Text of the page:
Those of us with a child or other family member who is disabled know all too well the emotional, physical and financial toll that caring for this person can take on them and the whole family. We are often so absorbed in the daily tasks required to ensure a high level of care and support for them that we are unable to focus on planning for their future.  We worry about how they will support themselves as they get older – when those of us who are their providers may have reduced income from retirement or may have passed away.


Many people depend on a wide variety of public benefits for the disabled persons income, health care, food and housing assistance. Eligibility for these public benefits (e.g. SSI, Medicaid) require meeting a test that limits the eligibility of these individual’s access to public benefits if they report more than $2,000 in cash savings, retirement funds and other items of significant value.  Basically, the person must stay ‘poor’ to remain eligible for these benefits.  Providing for the disabled person’s future, while at the same time ensuring their public benefits are not put at risk, is a complex and daunting challenge.  One which typically requires the assistance of an attorney who specializes in this area of planning.


Now there is some GOOD NEWS for individuals with disabilities and their families with the advent of ABLE Savings Accounts!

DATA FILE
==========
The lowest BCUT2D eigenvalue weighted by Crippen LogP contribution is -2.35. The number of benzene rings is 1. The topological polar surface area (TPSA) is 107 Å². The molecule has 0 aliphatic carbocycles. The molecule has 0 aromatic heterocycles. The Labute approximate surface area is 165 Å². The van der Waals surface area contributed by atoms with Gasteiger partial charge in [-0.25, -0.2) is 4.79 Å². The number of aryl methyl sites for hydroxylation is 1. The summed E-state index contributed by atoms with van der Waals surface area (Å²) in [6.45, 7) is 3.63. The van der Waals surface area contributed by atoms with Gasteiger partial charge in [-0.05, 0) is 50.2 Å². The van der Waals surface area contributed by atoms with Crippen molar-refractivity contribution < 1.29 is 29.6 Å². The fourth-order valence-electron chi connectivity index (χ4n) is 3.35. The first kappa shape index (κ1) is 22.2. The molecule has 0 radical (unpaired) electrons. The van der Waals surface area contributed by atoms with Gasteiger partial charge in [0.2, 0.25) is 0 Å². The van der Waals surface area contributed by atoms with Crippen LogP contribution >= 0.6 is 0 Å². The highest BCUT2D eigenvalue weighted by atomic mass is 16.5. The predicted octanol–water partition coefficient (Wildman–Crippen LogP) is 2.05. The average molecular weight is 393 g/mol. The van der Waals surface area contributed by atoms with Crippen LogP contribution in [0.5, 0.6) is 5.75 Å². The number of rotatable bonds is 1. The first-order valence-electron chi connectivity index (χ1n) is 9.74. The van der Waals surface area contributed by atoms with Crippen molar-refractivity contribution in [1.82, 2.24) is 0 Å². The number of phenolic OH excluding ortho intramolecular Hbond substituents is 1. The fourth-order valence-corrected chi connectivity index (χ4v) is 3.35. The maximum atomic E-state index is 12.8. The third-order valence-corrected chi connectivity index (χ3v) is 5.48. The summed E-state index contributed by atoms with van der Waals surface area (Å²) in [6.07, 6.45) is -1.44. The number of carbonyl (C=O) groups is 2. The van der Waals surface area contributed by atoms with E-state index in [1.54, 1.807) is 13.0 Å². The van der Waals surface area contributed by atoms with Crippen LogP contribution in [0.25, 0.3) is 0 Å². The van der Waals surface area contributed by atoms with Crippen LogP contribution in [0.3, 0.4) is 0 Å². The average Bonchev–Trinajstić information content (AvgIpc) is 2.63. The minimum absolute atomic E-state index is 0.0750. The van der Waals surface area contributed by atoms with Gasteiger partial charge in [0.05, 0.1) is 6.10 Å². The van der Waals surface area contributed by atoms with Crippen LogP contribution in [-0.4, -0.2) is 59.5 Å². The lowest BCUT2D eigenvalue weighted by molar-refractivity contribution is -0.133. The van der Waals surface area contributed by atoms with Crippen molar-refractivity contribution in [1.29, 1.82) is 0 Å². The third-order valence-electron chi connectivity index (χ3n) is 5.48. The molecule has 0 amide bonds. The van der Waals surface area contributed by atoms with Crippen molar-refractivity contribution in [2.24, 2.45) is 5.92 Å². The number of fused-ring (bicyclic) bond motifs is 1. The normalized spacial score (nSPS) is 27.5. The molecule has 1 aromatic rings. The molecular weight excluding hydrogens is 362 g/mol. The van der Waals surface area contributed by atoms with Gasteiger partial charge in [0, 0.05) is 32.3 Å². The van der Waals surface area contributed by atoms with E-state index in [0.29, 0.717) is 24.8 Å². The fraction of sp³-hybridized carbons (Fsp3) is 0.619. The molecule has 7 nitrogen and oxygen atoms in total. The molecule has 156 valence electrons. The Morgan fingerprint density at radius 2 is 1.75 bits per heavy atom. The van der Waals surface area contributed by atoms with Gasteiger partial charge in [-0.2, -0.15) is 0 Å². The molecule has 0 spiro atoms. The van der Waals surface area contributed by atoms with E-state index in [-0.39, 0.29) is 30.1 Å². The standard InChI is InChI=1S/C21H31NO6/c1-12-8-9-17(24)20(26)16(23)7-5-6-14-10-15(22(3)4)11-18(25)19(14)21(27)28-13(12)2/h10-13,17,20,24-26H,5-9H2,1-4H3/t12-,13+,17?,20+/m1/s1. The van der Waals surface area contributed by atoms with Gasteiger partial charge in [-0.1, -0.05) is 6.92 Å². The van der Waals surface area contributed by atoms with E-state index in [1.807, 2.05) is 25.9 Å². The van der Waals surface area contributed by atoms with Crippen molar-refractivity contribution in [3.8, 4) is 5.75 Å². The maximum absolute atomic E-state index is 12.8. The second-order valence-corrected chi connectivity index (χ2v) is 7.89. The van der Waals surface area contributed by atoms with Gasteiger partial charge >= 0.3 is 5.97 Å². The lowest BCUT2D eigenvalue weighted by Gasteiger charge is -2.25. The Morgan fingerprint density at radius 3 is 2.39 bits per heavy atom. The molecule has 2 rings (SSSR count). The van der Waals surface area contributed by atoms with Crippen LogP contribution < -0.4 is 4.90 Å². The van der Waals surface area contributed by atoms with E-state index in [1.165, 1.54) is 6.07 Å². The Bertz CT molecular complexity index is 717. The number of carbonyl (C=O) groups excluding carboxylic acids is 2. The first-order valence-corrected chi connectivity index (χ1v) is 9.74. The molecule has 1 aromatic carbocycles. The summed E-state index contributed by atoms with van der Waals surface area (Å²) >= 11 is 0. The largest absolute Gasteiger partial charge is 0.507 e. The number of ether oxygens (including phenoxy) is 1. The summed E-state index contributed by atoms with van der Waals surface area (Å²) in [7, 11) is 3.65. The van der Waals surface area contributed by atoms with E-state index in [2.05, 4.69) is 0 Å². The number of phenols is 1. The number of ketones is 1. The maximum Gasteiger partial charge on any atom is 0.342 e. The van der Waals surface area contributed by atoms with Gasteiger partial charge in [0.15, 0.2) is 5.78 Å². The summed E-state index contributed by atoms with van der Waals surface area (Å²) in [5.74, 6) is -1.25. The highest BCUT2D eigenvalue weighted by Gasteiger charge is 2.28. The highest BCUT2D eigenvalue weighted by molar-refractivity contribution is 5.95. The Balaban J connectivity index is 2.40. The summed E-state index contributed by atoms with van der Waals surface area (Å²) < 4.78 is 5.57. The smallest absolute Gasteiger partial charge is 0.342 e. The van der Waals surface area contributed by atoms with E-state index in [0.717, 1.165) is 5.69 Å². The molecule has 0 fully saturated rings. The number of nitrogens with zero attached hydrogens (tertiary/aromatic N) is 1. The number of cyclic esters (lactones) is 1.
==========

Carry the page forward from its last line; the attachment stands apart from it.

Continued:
ABLE Savings Accounts can be included as a source of funding for the disabled person with limited impact on their eligibility for SSI, Medicaid and other public benefits. These are state programs enacted under Federal law, so each state will have its own criteria for how much can be put into an ABLE account without impacting public benefits.  Therefore it is vital that you research the various state plans to understand their interplay with public benefits before setting up an account.


What is an ABLE Savings Account?


It is a tax-advantaged savings account offered by certain states, for an individual with disabilities and their families – very similar in concept to the 529 Educational Savings Accounts.


  • They are specifically designed for people with disabilities who became disabled before age 26.
  • They enable people with disabilities and their families to save and pay for disability-related expenses.
  • Contributions totaling up to the annual gift tax exclusion of $14,000 for 2016/2017 can generally be made to an ABLE account each year.
  • Contributions are not deductible, but earnings on distributions are tax –free if used to pay qualified disability expenses which include but are not limited to: basic living expenses, housing, transportation, education and legal fees.
  • Go to the ABLE National Resource Center at where you can access the states which currently provide these accounts.



Does Virginia offer ABLE Savings Accounts?


  • YES! They are administered through the Virginia 529 College Savings Plan. Go to for information on the Virginia Able program.
  • In Virginia earnings grow free from both federal and state taxes.
  • Virginia offers an annual state income tax deduction of up to $2,000 per contributor for contributions to an ABLEnow account. Contributor must be a VA resident to claim the deduction – just like 529 educational plan contributions.
  • For purposes of determining eligibility for SSI, money in a Virginia ABLEnow account in excess of $100,000 is considered an asset to the individual with a disability and may cause SSI benefits to be reduced or suspended. An account balance up to and including $100,000 is disregarded.
  • The cumulative Virginia ABLEnow account value limit is currently $500,000.



Call us if you need assistance setting up a Virginia ABLE Savings Account